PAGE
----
Streptopelia is a genus of birds in the dove family. These are mainly slim, small to medium-sized species. The upperparts tend to be pale brown, and the underparts are often a shade of pink. Many have a characteristic black-and-white patch on the neck, and monotonous cooing songs.
The heartland of this genus is Africa, but several species occur in tropical southern Asia. As a group, this genus is highly successful; many species are abundant in a range of habitats in the tropics, and two now have a much more extensive distribution.
The Eurasian Collared Dove, Streptopelia decaocto, naturally expanded out of its original range of the warmer temperate regions from south east Europe to Japan to colonise the rest of Europe, reaching as far west as Great Britain by 1960, and Ireland soon after. It has also been introduced into the USA and, as of 1999 it had been reported from 22 states and was still spreading rapidly.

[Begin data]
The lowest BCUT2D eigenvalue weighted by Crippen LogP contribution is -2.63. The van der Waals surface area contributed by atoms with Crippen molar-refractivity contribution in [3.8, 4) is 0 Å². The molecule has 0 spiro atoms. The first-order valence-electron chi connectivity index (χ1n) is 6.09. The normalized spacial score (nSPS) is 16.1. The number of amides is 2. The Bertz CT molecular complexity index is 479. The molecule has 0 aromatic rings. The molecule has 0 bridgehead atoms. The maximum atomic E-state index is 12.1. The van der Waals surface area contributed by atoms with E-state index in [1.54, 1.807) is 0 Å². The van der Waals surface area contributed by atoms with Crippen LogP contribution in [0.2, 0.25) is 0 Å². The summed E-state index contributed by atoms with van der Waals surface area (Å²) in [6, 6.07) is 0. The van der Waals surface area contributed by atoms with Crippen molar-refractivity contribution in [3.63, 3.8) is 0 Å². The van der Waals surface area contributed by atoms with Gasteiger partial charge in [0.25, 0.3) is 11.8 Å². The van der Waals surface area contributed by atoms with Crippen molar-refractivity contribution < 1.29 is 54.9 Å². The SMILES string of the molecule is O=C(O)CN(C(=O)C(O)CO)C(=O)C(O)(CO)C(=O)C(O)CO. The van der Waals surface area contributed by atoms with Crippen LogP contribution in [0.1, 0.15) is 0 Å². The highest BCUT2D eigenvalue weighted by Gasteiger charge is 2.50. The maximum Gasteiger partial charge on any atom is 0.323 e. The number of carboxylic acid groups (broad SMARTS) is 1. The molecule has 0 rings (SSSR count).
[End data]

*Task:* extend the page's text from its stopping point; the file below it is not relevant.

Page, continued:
The Spotted Dove, Streptopelia chinensis, is an abundant and ubiquitous resident breeding bird in tropical southern Asia, but it has been introduced to the U.S., Hawaii, northern Indonesia, Australia and New Zealand.
A recent DNA sequence analysis (Johnson et al., 2001) has concluded that the genus consists of three distinct lineages. One contains the Laughing Dove and the Spotted Dove, which have long been recognized as having distinct morphology and behavior. The second group contains most of the other species, except the Madagascar Turtle Dove and the Pink Pigeon, which appear to be the surviving species of an endemic Madagascar/Mascarenes radiation and have at times been placed in other genera. The two-species lineages appear to be each other's closest relatives and cannot be firmly assigned to either Columba or Streptopelia (although overall they seem to be close to the latter). Thus, it might be best to split the two minor lineages off as distinct genera, namely Stigmatopelia for the first and Nesoenas for the last.
Streptopelia main lineage
Possibly separable as Nesoenas